Beetle infestation likely
Outbreaks spreading as 'rapidly as is biologically feasible'
March 29, 2004
With persisting drought and high temperatures, forest and county officials are preparing for beetle infestations at a scale that the county has not seen for a century or more.
“These infestations are spreading about as rapidly as is biologically feasible,” said Andy Cadenhead, forester with the U.S. Forest Service.
“Many of these areas are going to see lots and lots of dead trees. All the trees aren’t going to die, but the big ones are going to die. It’s really going to change the appearance of the forest.”
Officials are encouraging people with uninfected mature pine and spruce trees to do preventative sprayings and are warning the public of increased danger of wildfires because of the dead trees.
If people living near forests do not create a defensible space around their homes, “it probably will be forced on (them) in a fire situation, and we don’t want to do that,” said Routt County Emergency Services Director Chuck Vale.
Spruce and mountain pine beetles are native to these forests but stay at low populations until the right mix of conditions, such as old trees and hot, dry weather, allows their populations to explode.
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The spruce beetles infestation began in the Routt National Forest after the 1997 Blow Down, in which trees in 13,000 acres were pushed over by an intense windstorm, and perfect conditions for beetle populations to grow were created.
The mountain pine beetle population took off because of the recent hot, dry weather, and they have infested trees mostly on private land in the Stagecoach and North Routt County areas. But officials are expecting the bugs to make their way into public land trees soon.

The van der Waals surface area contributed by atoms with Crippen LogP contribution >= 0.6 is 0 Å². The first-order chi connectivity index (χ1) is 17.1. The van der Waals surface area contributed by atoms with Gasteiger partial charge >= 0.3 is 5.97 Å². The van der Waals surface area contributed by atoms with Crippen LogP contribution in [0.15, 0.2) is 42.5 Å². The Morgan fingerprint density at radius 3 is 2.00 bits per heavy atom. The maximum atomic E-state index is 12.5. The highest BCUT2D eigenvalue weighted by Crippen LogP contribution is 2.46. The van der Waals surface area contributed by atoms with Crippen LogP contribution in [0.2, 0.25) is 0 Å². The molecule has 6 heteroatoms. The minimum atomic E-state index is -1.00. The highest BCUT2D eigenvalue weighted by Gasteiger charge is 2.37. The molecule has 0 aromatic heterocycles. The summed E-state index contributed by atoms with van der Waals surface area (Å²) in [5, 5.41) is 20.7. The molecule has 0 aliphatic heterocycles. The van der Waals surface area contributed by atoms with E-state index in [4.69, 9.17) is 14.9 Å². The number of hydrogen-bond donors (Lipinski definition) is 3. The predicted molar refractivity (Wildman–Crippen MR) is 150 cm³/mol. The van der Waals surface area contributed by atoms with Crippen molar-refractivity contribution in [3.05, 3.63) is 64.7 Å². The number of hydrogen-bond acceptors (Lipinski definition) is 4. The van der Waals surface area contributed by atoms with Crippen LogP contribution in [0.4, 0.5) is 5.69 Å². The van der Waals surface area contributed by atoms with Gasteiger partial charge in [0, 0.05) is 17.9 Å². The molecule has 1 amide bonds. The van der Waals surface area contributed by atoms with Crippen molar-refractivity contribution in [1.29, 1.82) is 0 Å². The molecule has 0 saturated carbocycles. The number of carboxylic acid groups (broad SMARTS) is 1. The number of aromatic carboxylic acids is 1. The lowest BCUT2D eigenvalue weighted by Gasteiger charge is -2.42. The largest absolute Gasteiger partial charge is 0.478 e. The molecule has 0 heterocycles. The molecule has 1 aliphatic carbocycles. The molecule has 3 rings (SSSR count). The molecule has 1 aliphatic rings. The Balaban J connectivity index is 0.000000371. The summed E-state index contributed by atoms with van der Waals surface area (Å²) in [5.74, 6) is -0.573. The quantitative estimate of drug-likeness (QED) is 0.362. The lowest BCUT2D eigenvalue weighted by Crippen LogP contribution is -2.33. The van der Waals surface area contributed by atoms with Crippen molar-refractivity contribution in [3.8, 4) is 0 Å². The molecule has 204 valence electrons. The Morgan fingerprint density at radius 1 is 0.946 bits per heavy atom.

The Forest Service has plans to aggressively combat the bugs in campgrounds and in the Steamboat Ski Area, in hopes of preserving trees that are important for economic and aesthetic reasons, Cadenhead said. They will continue to thin forests in North Routt County and will start to combat mountain pine beetles on the west side of Gore Pass, where populations quickly are growing.
The Forest Service also is looking to support businesses or individuals who might be able to help combat the beetles, from a couple who drives around with a chainsaw cutting dead trees, to business owners who want to open a new sawmill.
Matt Blecha of Steamboat Lake State Park said the park has a plan to treat 150 acres of infested parkland. The focus is on five high-priority areas, including Sunrise Vista and the Tombstone nature trail, which are important for recreation and campgrounds, he said.
All efforts to address the infestation involve selectively spraying uninfected trees, thinning forests before the bugs arrive and cutting and destroying infected trees.
Officials are not working to stop the epidemic because beetle epidemics are natural to forests and because halting the infestations would be impossible. Rather, the goal is to keep valuable stands of trees alive.
For residents who have been spraying their trees, this is not the year to stop, Routt County Commissioner Doug Monger said. If they do stop, they likely will find the trees they had spent money to protect will quickly succumb to the beetles.
“You’ve been making the investment,” Monger said. “Don’t quit now because we’re not over the hump.”
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